Why use a property stylist?
A professional stylist draws on the experience they have in preparing properties for sale with a look that matches the architectural style and the target market.
“It’s important to create a nice, consistent feel as people walk around the home, but also add a pop of wow that brings out each’s room merit,” Sara explains.
You’ll find the turnaround and transformation is relatively simple and quick in the hands of a property stylist, as opposed to tackling the task yourself during what can be a stressful and busy time prior to selling.
Sara finds people who take a DIY decor approach often come unstuck because they underestimate how much time it takes to source things. In a deadline-driven selling period, this puts unnecessary pressure on the owner.
“Working with a stylist provides you with access to their warehouses of furniture and homewares – lamps, cushions, rugs, artwork, accessories, and we are able to come in and give you a professional-looking result in two to three hours,” Sara says.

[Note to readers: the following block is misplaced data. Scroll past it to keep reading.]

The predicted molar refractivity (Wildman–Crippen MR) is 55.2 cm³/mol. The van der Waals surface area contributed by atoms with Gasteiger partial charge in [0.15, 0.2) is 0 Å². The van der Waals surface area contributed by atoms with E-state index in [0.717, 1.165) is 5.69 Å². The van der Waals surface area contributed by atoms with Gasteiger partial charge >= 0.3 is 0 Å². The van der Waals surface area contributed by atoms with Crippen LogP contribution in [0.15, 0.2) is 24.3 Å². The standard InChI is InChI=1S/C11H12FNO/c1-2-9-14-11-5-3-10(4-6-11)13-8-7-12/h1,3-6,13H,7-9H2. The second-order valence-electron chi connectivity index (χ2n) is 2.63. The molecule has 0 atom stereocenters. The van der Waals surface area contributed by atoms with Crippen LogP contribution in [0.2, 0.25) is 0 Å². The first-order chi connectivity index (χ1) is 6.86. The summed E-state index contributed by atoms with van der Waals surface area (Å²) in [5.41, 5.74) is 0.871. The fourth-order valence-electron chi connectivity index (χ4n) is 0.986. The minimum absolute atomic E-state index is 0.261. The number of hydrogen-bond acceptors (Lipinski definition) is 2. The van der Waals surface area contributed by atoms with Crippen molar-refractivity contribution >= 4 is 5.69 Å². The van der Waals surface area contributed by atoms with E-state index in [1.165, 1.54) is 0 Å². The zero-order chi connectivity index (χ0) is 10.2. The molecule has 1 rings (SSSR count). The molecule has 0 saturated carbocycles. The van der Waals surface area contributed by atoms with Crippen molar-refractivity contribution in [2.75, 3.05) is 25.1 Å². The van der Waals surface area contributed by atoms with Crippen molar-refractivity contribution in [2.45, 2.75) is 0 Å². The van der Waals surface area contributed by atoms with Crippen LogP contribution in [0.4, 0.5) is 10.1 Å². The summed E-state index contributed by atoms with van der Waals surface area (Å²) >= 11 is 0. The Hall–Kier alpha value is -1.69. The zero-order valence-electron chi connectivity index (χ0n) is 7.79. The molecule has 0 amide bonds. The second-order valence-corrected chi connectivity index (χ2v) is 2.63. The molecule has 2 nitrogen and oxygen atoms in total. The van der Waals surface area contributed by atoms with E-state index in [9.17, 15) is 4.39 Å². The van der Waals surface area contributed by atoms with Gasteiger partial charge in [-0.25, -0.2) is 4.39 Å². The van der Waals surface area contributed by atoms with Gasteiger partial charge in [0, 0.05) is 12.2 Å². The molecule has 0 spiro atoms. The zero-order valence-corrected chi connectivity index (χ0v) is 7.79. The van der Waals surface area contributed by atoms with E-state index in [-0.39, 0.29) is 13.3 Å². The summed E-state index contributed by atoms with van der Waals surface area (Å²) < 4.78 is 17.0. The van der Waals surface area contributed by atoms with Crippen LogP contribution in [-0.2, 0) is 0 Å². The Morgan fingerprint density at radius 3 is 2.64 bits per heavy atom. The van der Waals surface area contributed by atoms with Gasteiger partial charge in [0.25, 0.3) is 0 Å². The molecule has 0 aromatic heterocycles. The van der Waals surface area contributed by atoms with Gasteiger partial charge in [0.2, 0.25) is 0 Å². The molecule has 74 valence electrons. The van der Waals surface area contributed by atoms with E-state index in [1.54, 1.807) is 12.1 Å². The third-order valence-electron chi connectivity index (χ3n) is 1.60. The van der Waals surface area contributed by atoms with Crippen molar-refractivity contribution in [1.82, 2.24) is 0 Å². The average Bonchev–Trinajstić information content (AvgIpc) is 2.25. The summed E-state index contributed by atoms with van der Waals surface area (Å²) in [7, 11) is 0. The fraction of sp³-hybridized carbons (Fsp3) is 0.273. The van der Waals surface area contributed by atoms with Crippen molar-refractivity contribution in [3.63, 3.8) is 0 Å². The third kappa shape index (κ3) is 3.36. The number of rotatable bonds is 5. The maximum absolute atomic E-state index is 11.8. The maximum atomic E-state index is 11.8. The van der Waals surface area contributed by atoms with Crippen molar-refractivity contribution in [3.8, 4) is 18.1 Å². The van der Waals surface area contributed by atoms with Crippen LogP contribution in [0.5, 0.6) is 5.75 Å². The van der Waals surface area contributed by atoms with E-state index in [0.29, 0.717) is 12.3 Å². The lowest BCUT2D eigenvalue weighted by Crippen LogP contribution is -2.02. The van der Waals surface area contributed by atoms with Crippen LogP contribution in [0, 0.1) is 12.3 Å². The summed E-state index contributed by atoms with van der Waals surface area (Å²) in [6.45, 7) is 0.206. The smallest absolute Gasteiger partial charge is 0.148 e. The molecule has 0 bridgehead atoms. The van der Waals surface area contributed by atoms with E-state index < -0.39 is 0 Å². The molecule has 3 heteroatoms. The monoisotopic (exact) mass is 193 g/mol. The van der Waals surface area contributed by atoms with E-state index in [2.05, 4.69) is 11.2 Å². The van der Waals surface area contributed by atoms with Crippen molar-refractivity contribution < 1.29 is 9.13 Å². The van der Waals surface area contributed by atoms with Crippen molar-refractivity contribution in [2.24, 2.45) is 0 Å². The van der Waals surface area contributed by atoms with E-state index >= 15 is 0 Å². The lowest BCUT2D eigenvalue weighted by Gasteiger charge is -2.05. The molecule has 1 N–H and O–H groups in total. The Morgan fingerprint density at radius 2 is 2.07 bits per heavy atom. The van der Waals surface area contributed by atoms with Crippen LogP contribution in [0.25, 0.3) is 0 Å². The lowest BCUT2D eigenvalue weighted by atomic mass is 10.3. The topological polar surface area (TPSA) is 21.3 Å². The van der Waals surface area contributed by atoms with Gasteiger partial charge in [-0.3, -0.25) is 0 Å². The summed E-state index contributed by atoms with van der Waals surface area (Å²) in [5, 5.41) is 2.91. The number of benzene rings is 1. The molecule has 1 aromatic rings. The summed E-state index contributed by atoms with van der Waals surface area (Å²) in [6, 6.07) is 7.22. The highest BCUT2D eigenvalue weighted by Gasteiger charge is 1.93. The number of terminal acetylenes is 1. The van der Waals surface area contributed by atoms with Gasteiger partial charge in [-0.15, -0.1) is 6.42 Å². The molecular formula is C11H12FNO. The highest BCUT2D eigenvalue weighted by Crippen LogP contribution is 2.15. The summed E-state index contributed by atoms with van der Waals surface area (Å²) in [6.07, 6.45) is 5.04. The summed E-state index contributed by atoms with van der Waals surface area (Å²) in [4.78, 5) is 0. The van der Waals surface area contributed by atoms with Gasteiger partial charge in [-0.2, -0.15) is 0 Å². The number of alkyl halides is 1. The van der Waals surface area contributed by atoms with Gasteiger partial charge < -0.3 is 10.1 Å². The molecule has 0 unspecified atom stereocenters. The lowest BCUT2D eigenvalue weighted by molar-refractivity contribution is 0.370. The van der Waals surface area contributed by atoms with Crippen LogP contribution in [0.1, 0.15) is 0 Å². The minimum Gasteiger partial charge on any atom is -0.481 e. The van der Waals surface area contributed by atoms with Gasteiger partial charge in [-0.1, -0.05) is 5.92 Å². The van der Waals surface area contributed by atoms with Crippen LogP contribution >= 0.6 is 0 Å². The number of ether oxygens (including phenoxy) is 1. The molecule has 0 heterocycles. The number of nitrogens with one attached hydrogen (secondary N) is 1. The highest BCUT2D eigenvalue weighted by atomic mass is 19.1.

How does staging work?
Licensed estate agent Grace Le-Franke, of Wilson Agents Port Phillip, recommends setting up a group meeting with your agent and stylist to discuss the home’s key selling points and how the property can be best dressed to highlight these features.
“A well-staged home gives the impression of it being a quality home,” Grace says.
Before deciding on a property stylist, she encourages buyers to research their work on Instagram and look at websites and recent projects to get a feel for the pieces they stock in their warehouse.
When does staging need to happen?
Styling a property usually takes place a few days before the home is photographed for the marketing campaign, or on the day the estate agent has booked the photographer.
Homes are styled for the duration of the campaign, which generally lasts five to six weeks. Sara says if the property does not sell in the intended period, you can look at extending the hire time, but this will come at an additional cost. Some staging companies offer the option to buy bundled weeks for a discounted rate.
“Removing furniture from a campaign after it has been unsuccessful can be detrimental to buyers’ perception,” she adds. “It’s a good idea to budget for extensions, so you’re prepared if they arise.”